Grumeti Fund Brings San Diego Zoo Rhino to the Western Serengeti
In an effort to save a critically endangered species from extinction, the Grumeti Fund has successfully completed the first phase of a far-sighted Black Rhino Expansion Project with an eight-year old eastern black rhino male safely translocated from San Diego Zoo to the Serengeti.
Grumeti Fund has successfully planned, organized and coordinated the translocation of Eric, an eight-year-old east African black rhino male, from the San Diego Zoo Safari Park to the western Serengeti. Tanzania’s newest resident, Eric, was gifted to the government and the people of the United Republic of Tanzania to bolster an important satellite population of critically endangered black rhino within the greater Serengeti ecosystem. His new home is the exclusive 350,000-acre Grumeti concession area in the western Serengeti where he will be protected and monitored by the non-profit Grumeti Fund in close cooperation with the Tanzanian Wildlife Management Authority (TAWA).
“This translocation is significant because Eric is genetically over-represented within the American zoos’ East African rhino population, yet he will play a vitally important breeding role in the wild Tanzanian population. We are hopefully going to see a lot of movement and mixing of the various satellite rhino populations in the ecosystem, where his impact on the genetics of the overall population will be crucial,” says Grant Burden, Head of Special Projects, Grumeti Fund.
It took two trucks and three airplanes, across five countries to get the 2,550lb bull rhino back to his native habitat. He traveled extremely well. “Our months of preparation for Eric’s travel prepared him very well and the transport could have not gone any better,” said Steve Metzler, Henshaw curator of mammals, San Diego Zoo Safari Park. Eric arrived safely in Tanzania after an epic 68 hour journey and will reside in a rhino Intensive Protection Zone, along with another east African black rhino female. With the help of a rhino behavior specialist, he will become acclimatized and sensitized to his natural environment over the next several months.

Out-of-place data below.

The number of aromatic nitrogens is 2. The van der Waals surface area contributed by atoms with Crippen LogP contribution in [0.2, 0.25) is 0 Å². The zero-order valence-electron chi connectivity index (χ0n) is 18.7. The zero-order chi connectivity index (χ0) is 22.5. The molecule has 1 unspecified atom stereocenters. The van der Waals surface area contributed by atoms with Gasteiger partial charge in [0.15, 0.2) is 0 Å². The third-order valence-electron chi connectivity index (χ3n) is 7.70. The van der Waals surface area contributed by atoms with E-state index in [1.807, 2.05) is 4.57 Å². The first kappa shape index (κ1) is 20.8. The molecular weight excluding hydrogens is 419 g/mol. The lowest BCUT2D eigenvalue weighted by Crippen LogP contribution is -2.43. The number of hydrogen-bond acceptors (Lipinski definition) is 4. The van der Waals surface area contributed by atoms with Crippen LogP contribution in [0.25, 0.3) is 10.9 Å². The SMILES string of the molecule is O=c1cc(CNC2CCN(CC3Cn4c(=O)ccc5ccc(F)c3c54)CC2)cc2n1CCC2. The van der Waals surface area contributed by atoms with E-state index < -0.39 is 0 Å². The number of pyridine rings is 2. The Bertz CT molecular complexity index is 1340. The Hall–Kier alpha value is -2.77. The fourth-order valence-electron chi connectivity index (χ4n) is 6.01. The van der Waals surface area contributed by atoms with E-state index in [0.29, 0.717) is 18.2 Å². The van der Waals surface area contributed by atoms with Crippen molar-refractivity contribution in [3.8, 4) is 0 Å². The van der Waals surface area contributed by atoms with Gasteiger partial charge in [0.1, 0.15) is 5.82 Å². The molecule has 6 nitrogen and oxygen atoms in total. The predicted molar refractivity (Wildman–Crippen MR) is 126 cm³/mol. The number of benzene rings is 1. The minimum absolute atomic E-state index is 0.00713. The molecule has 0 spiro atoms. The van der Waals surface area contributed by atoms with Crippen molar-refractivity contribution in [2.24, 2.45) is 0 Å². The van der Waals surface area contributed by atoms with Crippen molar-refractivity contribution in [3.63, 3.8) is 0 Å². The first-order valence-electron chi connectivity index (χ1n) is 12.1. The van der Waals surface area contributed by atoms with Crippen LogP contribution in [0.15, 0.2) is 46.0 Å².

Fueled by a lucrative illegal trade in wildlife products, Tanzania experienced a poaching crisis, which decimated rhino populations, and today fewer than 750 remain across the whole of East Africa, classifying the eastern black rhino (Diceros bicornis michaeli) as critically endangered on the IUCN red list.
The Grumeti Fund has had tremendous success in curbing poaching since its establishment in 2003, which has resulted in dramatic increases in wildlife numbers. Between 2003-2018, the concession experienced a fourfold increase in elephant populations and over a tenfold increase in buffalo numbers. With a strong anti-poaching presence in place and plenty of ideally-suited rhino habitat, under the co-management of the Grumeti Fund and TAWA, the Grumeti rhino expansion project is ideally positioned to meaningfully contribute to repopulation and protection eastern black rhino within the greater Serengeti ecosystem.
The Grumeti Fund will work in collaboration with the Ministry of Natural Resources and Tourism’s Wildlife Division, Tanzanian Wildlife Management Authority (TAWA), Tanzanian National Parks (TANAPA) and Tanzania Wildlife Research Institute (TAWIRI) to successfully implement and monitor this multi-phase project. The IUCN Species Survival Commission Guidelines for the in-situ re-introduction and translocation of African rhinoceros will act as the road map for this on-going translocation project.
The establishment of a viable satellite population of breeding black rhino within the Grumeti concession area by mid-2019 is expected to provide the stimulus for rhino population growth with dispersing rhino venturing out and recolonizing new territories within the greater Serengeti ecosystem.
As Stephen Cunliffe, Executive Director of the Grumeti Fund, concludes, “Our ultimate goal and measure of success for the Grumeti Black Rhino Expansion Project will be to have these reintroduced rhino breeding and thriving within their natural environment to the point where they start to disperse and we see movement occurring between the various satellite rhino populations within the wider ecosystem.”
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